Con­vert a Hard­top into a Fast­back

WATCH THE FIRST STAGE IN OUR LAT­EST WEEK TO WICKED BUILDUP: CON­VERT­ING A 1967 MUS­TANG HARD­TOP INTO A FAST­BACK WITH GOLDEN STAR’S SIN­GLE-PART-NUM­BER SHEET­METAL KIT

Mustang Monthly - - CONTENTS -

Watch the first stage in our lat­est Week to Wicked buildup—con­vert­ing a 1967 Mus­tang hard­top into a fast­back with Golden Star’s sin­gle-part-num­ber sheet­metal kit

MUS­TANG-360.COM HAS COM­PLETED TWO WEEK TO WICKED PROJECTS. The first was in July 2017 when we built a 1966 hard­top from the ground up; then in Jan­uary 2018 we turned a 2013 GT into a fire­breather with bolt-on parts. Be­cause we’re glut­tons for pun­ish­ment, we’ve de­cided to do it again, only this time we’re get­ting way more in­volved by start­ing with a rea­son­ably ratty 1967 hard­top that we’re con­vert­ing into a fast­back with spon­sor Golden Star’s sheet­metal kit.

Many peo­ple pre­fer the look of a fast­back Mus­tang to a hard­top, but if you’ve priced a good fast­back Mus­tang lately—nice, rust-free ex­am­ples are north of $30,000 any­more— con­vert­ing a hard­top to a fast­back starts to look more at­trac­tive, and Golden Star has just made it an af­ford­able op­tion. Golden

Star is not the first com­pany to make re­place­ment sheet­metal for a fast­back con­ver­sion, but they went a step far­ther than the rest by pack­ag­ing ev­ery sin­gle piece of metal needed for the con­ver­sion into a kit that has just one part num­ber. That in­cludes stamped and welded one-piece sides from the cowl all the way to the rear wheel­house, plus the roof skin, braces, and all those lit­tle sheet­metal pieces that the in­te­rior trim mounts to.

The con­ver­sion from hard­top to fast­back for our lat­est Week to Wicked car is tak­ing place at PG Cus­toms & Bod­ies in De­catur, Texas, a dealer of Golden Star parts and a cus­tom body shop that of­ten helps Golden Star test-fit new parts and pro­vides feed­back on fit­ment. PG is also han­dling paint­ing the car, but more on that at a later date. Here, we’ll show you an over­view of what’s in­volved with the ac­tual con­ver­sion.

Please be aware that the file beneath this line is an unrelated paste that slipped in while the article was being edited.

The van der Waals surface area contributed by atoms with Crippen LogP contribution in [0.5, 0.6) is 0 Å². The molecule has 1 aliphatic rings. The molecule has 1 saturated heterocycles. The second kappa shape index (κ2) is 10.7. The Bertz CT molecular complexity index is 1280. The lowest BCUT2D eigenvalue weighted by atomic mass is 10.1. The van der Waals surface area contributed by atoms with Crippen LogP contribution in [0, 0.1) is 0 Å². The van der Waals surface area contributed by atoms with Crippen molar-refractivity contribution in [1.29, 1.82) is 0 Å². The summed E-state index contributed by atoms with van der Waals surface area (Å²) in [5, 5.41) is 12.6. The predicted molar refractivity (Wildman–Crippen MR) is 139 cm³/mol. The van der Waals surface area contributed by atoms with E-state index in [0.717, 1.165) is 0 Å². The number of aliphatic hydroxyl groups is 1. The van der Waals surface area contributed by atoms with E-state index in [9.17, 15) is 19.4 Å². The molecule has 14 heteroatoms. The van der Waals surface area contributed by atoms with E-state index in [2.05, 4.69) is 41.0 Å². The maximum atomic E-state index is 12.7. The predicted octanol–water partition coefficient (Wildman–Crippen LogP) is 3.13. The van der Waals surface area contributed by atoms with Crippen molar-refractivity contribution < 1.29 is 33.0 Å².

The whole con­ver­sion process hap­pened in about a week’s time, and the to­tal cost is around $10,000, la­bor in­cluded. Yep, that’s right: Golden Star’s con­ver­sion kit costs un­der $5,000, and PG Cus­toms & Bod­ies charges an ad­di­tional $5,000 for the la­bor to put it all to­gether (not in­clud­ing paint, of course, and any ad­di­tional rust or sheet­metal dam­age re­pairs). Other body shops may charge more for it— PG has done nu­mer­ous con­ver­sions like this and has it down pat.

The start­ing point was a “well-used” 1967 Mus­tang hard­top that had the usual Texas rot, in­clud­ing rusty floor­pans. With the amount of work this car needed to be nice, it wasn’t that much more work to con­vert it to a fast­back body style. So we did.

Golden Star has a com­plete floor­pan for Mus­tangs. Here it is be­fore and af­ter in­stal­la­tion. The floor­pan is not part of the fast­back con­ver­sion, but our car cer­tainly needed it!

We started at the front of the car with a new fire­wall and in­ner fen­der aprons/fram­erails. Again, these parts were nec­es­sary for rust re­pair, and while they’re Golden Star parts, they’re sep­a­rate from the fast­back con­ver­sion kit.

Newspapers in English

Newspapers from USA

© PressReader. All rights reserved.